prominent family living in the community of
continually what they knew to toil with the land.
Wedgefield in Sumter County. Annette and Eve,
Robert and Jennie gave birth to several children and
their two lovely daughters sang in the choir in the
were blessed to raise five to adulthood. They were
little church that was built for ex-slaves. The church,
Isaiah, John, William, Eve, and Annette.
called Orange Hill was also used as a school to teach
Robert and Jennie taught their children to work
the basics: Reading, Writing and Arithmetic.
hard with their hands and serve God in their hearts. The children learned how to plow the land to make
it yield good crops. They learned how to pick cotton
Jennie and Robert was very proud of their daughter
and gather corn and other commodities. They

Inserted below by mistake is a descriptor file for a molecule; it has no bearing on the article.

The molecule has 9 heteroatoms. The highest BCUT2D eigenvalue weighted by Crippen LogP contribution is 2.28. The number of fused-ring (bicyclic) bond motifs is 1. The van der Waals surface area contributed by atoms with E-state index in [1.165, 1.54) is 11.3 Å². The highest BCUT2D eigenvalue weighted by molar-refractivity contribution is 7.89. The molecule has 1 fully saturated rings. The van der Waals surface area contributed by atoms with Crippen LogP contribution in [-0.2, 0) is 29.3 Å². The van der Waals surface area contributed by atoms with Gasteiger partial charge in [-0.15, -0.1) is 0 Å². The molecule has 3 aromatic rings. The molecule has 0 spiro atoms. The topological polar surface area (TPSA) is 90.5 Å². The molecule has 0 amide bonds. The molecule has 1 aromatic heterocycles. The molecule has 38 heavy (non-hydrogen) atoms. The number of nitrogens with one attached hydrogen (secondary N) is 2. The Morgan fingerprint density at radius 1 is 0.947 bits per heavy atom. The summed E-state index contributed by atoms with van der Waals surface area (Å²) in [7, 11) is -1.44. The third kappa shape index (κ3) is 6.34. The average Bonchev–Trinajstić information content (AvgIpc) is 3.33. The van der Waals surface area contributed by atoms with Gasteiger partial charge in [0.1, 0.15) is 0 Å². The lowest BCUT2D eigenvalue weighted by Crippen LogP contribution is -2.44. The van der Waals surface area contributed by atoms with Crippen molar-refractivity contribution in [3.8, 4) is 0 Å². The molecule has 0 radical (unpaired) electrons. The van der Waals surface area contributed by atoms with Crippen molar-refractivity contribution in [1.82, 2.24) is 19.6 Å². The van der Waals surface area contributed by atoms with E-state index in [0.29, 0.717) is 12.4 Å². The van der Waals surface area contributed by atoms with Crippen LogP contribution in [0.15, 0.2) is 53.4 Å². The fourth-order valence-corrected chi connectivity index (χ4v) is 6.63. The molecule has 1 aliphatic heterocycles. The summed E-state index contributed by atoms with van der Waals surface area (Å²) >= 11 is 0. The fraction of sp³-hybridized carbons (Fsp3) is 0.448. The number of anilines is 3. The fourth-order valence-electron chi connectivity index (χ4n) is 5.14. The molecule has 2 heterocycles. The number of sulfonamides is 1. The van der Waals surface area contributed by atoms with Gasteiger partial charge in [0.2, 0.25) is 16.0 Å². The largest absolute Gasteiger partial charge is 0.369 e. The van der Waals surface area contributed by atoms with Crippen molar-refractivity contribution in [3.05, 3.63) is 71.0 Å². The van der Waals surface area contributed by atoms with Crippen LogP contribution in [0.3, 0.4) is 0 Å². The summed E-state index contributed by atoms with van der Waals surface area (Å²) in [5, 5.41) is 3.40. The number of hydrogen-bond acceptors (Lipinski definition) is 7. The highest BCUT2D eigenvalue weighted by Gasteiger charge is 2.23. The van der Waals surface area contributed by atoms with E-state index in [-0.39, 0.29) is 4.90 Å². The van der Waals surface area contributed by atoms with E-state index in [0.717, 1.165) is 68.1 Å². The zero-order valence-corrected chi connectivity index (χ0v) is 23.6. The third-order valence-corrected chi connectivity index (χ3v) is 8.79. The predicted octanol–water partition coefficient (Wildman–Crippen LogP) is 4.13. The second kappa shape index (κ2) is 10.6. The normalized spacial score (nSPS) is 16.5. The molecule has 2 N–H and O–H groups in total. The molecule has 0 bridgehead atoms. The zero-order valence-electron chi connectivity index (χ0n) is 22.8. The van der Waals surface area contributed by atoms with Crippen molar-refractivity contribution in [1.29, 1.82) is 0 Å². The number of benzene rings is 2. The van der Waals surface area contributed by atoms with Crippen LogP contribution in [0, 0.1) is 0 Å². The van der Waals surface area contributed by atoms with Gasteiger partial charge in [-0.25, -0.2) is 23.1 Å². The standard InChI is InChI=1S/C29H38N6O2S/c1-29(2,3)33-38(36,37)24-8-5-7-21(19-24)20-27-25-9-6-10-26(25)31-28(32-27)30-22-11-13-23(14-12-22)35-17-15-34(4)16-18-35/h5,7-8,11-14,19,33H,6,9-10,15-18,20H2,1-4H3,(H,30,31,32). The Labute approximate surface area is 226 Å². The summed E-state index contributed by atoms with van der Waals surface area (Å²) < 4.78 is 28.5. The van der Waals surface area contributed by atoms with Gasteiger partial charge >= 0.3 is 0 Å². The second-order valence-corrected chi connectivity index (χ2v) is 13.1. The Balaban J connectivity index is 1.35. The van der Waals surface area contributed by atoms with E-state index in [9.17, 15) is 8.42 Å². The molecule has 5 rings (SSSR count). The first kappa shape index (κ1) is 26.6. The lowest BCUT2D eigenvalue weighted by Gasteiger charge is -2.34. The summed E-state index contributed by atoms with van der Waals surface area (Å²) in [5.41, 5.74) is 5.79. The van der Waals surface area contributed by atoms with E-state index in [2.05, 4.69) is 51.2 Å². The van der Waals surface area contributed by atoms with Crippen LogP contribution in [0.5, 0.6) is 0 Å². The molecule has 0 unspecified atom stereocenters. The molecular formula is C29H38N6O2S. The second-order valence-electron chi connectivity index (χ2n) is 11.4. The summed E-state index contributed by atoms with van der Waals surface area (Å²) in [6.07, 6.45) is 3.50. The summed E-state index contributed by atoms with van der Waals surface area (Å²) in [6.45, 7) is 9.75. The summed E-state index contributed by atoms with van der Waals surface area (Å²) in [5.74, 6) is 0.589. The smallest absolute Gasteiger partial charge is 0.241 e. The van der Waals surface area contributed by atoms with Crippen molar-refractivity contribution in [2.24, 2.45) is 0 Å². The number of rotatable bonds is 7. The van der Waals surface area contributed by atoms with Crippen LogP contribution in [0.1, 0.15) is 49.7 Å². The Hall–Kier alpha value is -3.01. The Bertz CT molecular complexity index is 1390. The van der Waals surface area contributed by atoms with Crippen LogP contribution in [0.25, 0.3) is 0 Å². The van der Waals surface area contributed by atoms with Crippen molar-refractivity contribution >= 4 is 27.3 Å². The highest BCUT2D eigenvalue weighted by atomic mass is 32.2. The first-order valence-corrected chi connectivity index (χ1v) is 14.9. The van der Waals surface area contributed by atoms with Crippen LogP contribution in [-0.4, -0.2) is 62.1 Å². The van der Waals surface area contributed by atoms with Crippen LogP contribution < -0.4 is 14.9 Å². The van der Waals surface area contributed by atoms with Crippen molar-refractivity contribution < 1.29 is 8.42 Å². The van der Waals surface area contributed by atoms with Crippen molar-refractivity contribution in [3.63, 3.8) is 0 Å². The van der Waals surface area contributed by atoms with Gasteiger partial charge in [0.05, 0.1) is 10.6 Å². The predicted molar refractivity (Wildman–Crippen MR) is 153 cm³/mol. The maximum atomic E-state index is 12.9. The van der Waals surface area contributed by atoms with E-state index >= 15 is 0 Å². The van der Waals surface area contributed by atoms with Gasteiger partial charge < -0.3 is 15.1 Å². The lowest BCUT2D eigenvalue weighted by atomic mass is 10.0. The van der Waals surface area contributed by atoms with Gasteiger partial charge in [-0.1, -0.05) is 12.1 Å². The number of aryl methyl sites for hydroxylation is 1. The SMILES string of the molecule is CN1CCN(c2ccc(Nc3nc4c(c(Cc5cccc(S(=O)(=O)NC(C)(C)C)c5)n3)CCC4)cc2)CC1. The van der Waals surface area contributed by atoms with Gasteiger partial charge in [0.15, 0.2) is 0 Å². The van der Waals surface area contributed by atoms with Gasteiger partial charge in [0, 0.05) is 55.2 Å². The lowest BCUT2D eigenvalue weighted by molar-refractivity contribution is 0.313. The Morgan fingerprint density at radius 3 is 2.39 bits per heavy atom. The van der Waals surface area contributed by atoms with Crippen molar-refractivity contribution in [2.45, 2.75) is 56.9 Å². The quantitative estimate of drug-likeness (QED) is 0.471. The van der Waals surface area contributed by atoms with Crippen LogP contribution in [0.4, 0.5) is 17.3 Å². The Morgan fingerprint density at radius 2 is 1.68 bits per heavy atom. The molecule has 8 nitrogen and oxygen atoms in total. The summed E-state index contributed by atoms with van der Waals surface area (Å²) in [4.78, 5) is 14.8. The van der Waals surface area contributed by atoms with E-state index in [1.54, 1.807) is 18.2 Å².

Eve when she married the Itinerate Methodist
learned how to build and added more rooms on the
Preacher Alexander Phillips who himself was an ex-
shack that the white farmer gave them to live in.
slave. Eve and Alexander Phillips blessed Jennie and Robert with nine grandchildren.
Great-Great Grand Parents:
The Migration to New York:
Jennie and Robert’s daughter Annette who was
In the early 1930s a great depression fell upon the
known as, “The bell of Wedgefield.” Her heart was captured by a young handsome man named, Smart Johnson who lived on a nearby farm. The beautiful Annette and tall dark and of course handsome man Smart made to be a stunning couple. Annette and Smart Johnson became parents of four lovely children. Their names were Bessie, Albert, Henry and Herbert. The Johnsons and Phillips grew up together on the plantation surrounded by their loving grandparents, Jennie and Robert Whittleton they would gather together often to harvest the crops or to sing and play their hand made instruments or weave baskets.